Going deep undercover or running and gunning in the streets always fueled me. I thrived on that high-risk energy. Call it an adrenaline addiction or sheer machismo, but I felt like that was where my investigative talents were best utilized. I wanted to be out on the firing line. Wearing a coat and tie behind my desk at headquarters, typing up the stream of official reports and memoranda, I felt like a fish out of water. My place was in the street, down in the trenches, chewing the same dirt with the state and local cops.
In early 1986 I was a thirty-seven-year-old recently married special agent. My wife at the time and I lived in a peaceful bedroom community called Corona and I commuted to ATF Metro Group headquarters in downtown Los Angeles. Since I lived in the Inland Empire, it was only natural that I’d start poking around the various police departments and sheriffs’ offices, expressing an interest in what criminal cases they saw brewing.
I was looking for the real bad guys. I always tried to do it in
as low-key a manner as I could. Locals often don’t appreciate the unsolicited attention of special agents from the FBI, DEA,
or ATF. They see the feds as being overpaid and self-serving, sweeping in to take the glory of a promising investigation away from blue-collar cops.
I’ve always found that interagency rivalries are most pronounced at a senior management level, where a lot of publicity is at stake; a few headline-grabbing cases can bump an administrator up the Bureau hierarchy pretty damn quick. For rank-and-file ATF agents like me, developing close working relationships with local law enforcement was essential. Many of us started out our careers as local patrolmen, so we knew what made cops tick and could appreciate the nitty-gritty of police work. Though we carried federal badges and credentials, we talked, thought, and did our jobs like cops.
In my day-to-day routine, I would pop in at different agencies around Southern California and make contacts with detectives and patrolmen, the behind-the-scenes guys working dangerous assignments in narcotics and gang units. I told them I was the kind of guy who kept my ear to the pavement. I left them my card and let them know that if they needed federal help, I was the guy at the ATF Metro Group in L.A. to call. If the local guys needed help, I was there. I never stepped in where I wasn’t wanted. And it was completely up to me if I took on a case or not.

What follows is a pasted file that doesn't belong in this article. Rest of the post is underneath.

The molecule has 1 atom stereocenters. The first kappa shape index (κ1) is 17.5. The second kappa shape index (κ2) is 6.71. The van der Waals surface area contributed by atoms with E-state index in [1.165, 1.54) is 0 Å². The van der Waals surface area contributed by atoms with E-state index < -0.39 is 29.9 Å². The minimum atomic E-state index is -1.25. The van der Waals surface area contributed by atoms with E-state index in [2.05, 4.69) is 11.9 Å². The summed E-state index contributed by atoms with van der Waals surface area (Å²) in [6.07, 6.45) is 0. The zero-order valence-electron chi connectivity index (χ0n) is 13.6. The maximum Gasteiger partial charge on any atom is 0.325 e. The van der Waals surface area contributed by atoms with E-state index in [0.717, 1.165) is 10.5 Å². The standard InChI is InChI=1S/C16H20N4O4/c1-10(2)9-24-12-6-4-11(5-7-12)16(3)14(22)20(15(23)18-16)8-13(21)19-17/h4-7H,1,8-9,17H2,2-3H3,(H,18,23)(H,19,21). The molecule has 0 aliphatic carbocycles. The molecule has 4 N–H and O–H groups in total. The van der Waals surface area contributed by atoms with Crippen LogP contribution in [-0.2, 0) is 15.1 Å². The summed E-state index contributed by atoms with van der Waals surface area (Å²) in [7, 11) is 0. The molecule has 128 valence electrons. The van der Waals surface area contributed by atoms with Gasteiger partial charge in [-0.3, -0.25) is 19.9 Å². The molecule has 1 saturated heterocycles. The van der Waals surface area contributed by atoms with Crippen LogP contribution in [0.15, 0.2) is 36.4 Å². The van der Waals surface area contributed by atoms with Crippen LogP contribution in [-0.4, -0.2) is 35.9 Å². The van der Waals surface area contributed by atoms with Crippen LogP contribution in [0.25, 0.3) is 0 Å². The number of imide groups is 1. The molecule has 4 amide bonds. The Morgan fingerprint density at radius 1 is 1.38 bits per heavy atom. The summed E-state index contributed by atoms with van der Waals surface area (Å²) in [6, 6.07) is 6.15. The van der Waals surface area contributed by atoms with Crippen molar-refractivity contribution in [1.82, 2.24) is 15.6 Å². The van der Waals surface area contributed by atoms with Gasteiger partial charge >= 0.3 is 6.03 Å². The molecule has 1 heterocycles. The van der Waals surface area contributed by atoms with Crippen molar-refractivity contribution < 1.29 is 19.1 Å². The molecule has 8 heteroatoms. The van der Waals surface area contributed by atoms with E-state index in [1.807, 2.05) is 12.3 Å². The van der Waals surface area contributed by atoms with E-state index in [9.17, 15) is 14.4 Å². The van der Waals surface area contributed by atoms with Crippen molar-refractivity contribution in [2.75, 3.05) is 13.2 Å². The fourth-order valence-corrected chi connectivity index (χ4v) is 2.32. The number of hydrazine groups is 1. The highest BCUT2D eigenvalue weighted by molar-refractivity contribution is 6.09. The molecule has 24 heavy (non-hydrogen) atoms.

In every department I visited, I’d always ask who was the biggest threat in the area in terms of gun crimes. Early in 1986, over and over again, I kept hearing the name Mark Stephens. He either had outstanding warrants or was a prime suspect in felonies in nearly every community from Pomona to San Bernardino.
The boys in the detective division at the Montclair Police Department first briefed me on Stephens. For some months I’d been working closely on a case with a young Montclair detective named Bill Kendrick. In his late twenties and sandy-haired, Kendrick was a straight-shooting, no-nonsense cop; I could quickly see that we shared the same love of street work and the same distaste for hunkering down behind an IBM Selectric to keep our bosses satisfied with the requisite paper trail.
One afternoon over coffee in the squad room, Bill Kendrick began telling me stories about Stephens that sounded so far-fetched, so outlandish, I wondered if he was planning on soon leaving the underpaid cop world to take a stab at a career as a Hollywood screenwriter.
Mark Stephens was unlike any other bad guy Kendrick had encountered. From his hideout in the hills, he had built up a small arsenal of machine guns and hand grenades. His acts of violence were well documented, but eyewitnesses were nonexistent. No one would dare come forward and give testimony against him. Over the years, with his hair- trigger temper, Stephens had built a foolproof shield, scaring the shit out of everyone who’d witnessed him in action.
I asked Kendrick the obvious question: “Why’s nobody going up in the hills to take him down?”